Sense of a pinch: How recent appeal rulings add to the regulatory burden on financial institutions



In quieter years, banks come under scrutiny from a multitude of regulators with overlapping mandates. After the presidential elections in the United States, all industries are bracing for a shift in priorities. But few expected the seismic upheaval promised in 2021 by the Biden administration, its Justice Department and other parts of the federal government. These announcements have rightly received considerable attention, and their impact on financial institutions is summarized below. But seemingly unnoticed – though potentially just as important to banks – are two 2021 opinions from the Second Circuit, a tribunal that, because of its jurisdiction, has had an impact on businesses more than any other. The decisions, Kaplan v. Lebanese Canadian Bank and United States v. Turkiye Halk Bankasi AS (Halkbank), remove protection from foreign banks, open them up to private prosecution and impose unprecedented due diligence requirements.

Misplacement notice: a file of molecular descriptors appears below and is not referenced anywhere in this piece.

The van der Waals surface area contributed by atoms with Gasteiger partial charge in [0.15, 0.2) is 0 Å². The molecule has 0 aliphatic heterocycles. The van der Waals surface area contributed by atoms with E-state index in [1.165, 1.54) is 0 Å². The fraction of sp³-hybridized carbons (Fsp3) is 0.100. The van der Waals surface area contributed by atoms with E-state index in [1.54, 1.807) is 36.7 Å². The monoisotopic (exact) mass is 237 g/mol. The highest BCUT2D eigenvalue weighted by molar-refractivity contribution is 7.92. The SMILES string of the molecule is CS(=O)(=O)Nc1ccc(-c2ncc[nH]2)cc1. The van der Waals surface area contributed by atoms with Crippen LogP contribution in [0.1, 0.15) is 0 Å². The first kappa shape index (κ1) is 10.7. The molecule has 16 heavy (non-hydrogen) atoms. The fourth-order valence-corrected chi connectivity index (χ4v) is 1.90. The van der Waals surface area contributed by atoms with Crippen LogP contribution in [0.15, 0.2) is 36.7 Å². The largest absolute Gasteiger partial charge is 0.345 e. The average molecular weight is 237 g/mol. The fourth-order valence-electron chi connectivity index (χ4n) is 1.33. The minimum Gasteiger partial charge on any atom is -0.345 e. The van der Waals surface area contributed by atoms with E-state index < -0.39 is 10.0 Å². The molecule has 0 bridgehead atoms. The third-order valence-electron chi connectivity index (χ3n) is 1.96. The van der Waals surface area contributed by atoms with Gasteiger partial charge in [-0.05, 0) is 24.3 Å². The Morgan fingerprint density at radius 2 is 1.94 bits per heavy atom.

A change of priorities

Even before President Biden took office, Congress passed the 2020 Anti-Money Laundering Act (AML), the most drastic anti-money laundering reform (AML) in the past two decades. . Among other things, the law promises millions to potential whistleblowers to report violations of the money laundering and bank secrecy law, increases criminal penalties and, most noticeably and controversially, expands the reach (already large) from the United States to other countries by allowing prosecutors to subpoena foreign banks to obtain information on fully foreign accounts.


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